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Price Point - In Brief


Italy's Step Into the Unknown

Ivan Morozov, Portfolio Analyst

Executive Summary

  • The forthcoming Italian election looks set to deliver a fragile coalition government or a stalemate, leading to uncertainty.
  • There is a risk that a new government may loosen fiscal policy but has little appetite for reform.
  • A “grand coalition” between the Democratic Party and Forza Italia would probably be the least damaging of the four main possible outcomes; the most damaging would be a coalition between the anti-establishment Five Star and the right-wing Northern League.
  • While it may be prudent to regard Italian debt with caution at present, there could be a buying opportunity ahead.

On March 4, Italy will go to the polls to vote in a general election whose outcome is highly uncertain. Under the country’s new electoral system, the vote looks set to result in a hung parliament with no outright winner, which, in turn, will likely lead to the formation of a weak coalition government or a rerun of the election, both leading to further uncertainty.

The key risk of the election is that a new government heavily loosens fiscal policy but doesn’t implement offsetting structural reforms. The Italian economy has performed relatively well recently, but growth still lags its EU peers because of structural impediments in labor and product markets. Yet so far, none of the major political parties has presented clear ideas about how to boost growth through reform, while some have also pledged to reverse previous reforms in order to boost spending on populist causes. 


In the runup to the election, debate has focused on loosening fiscal policy, reversing reforms enacted by the previous three governments, and reducing immigration. The ruling center-left Democratic Party (PD) has pledged to raise the minimum wage, while Silvio Berlusconi’s center-right Forza Italia and the right-wing Northern League say they will introduce a flat income tax rate for individuals and companies and raise the minimum pension. The populist Five Star (M5S) wants to cut taxes and introduce minimal citizen income, with some analysts estimating the total cost of its program at €63 billion (close to 4% of GDP).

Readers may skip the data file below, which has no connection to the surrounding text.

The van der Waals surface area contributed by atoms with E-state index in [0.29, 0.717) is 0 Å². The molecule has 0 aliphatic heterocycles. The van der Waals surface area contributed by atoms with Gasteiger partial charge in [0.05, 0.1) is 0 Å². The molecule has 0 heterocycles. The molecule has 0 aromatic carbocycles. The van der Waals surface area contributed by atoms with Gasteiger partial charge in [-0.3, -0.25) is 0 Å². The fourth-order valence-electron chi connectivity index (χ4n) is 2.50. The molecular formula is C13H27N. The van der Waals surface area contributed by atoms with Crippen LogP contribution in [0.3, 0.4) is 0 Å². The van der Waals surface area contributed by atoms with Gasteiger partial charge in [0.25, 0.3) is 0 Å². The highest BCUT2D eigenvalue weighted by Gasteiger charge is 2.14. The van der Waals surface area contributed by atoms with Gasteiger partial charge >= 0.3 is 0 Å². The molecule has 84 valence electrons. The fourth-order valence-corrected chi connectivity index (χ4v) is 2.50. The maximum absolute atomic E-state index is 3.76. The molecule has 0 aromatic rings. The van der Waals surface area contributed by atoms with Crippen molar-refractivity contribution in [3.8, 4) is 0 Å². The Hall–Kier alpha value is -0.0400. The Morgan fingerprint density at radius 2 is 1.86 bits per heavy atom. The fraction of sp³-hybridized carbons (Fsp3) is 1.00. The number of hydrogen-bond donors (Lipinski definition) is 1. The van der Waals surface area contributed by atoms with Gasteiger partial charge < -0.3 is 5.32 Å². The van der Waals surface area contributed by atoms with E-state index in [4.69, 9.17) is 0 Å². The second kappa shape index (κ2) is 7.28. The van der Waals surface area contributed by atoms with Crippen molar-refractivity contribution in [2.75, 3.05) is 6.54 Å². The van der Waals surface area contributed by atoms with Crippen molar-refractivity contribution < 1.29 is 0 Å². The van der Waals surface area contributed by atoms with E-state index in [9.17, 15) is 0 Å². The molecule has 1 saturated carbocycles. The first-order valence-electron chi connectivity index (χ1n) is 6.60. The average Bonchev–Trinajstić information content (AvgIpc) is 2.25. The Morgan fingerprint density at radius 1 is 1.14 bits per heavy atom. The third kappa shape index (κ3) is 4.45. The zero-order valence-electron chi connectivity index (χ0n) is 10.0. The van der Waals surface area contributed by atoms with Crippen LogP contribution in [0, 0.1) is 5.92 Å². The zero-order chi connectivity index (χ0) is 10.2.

In contrast to last year, most political parties in Italy no longer talk about a potential referendum on EU membership. The biggest shift within a party seems to have occurred within M5S, which used to openly talk about the necessity to hold a referendum on eurozone membership but more recently has pledged to keep the euro. Only the Northern League has openly discussed abandoning the euro currency during the election campaign and is probably using the issue as a way to differentiate itself from the rest of the center-right bloc. 

In our view, there are four main possible outcomes of the election. In order of likelihood, these are:

  1. A “grand coalition” government comprising PD and Forza Italia;
  2. A center-right coalition government of Forza Italia, the Northern League, and one or two smaller parties;
  3. A rerun of the election; and
  4. A radical coalition government of Five Star and the Northern League.
Opening Quote The key risk of the election is that a new government heavily loosens fiscal policy but doesn’t implement offsetting structural reforms. Closing Quote


A grand coalition between PD and Forza Italia (possibly also including the right-wing Brothers of Italy and the Northern League) would probably be the least damaging of the four main possible outcomes as it would keep the populist Five Star party out of government. If, as is likely, the Democratic Party becomes the majority party of a grand coalition, the new government may seek to increase the minimum wage and negotiate with the EU an even more gradual path of fiscal deficit reduction in order to cut taxes and increase investment—both signature PD policies. It may also try to follow through on Forza Italia’s promise to introduce curbs on immigration. Another Forza Italia policy—the flat tax on individuals and businesses—is less likely to be enacted.

In aggregate, the policy mix likely to be pursued by a grand coalition would be regarded as the most mainstream of the three main types of coalition. And while the lack of a strong parliamentary majority would make it difficult for such a government to undertake radical economic reforms, it would also be unlikely to reverse recent key reforms of pensions, labor laws, and the banking sector. As such, we expect there to be a relief rally in the event that DP and Forza Italia form the next Italian government. Italian 10-year bonds could rally to 20 to 25 basis points above Spanish 10-year debt, which, in our view, would be closer to fair value than the current spread of around 55 basis points (see Figure 1). Steady growth of 1.5% to 2.0% also should be a supportive factor for an expected rally in bond spreads.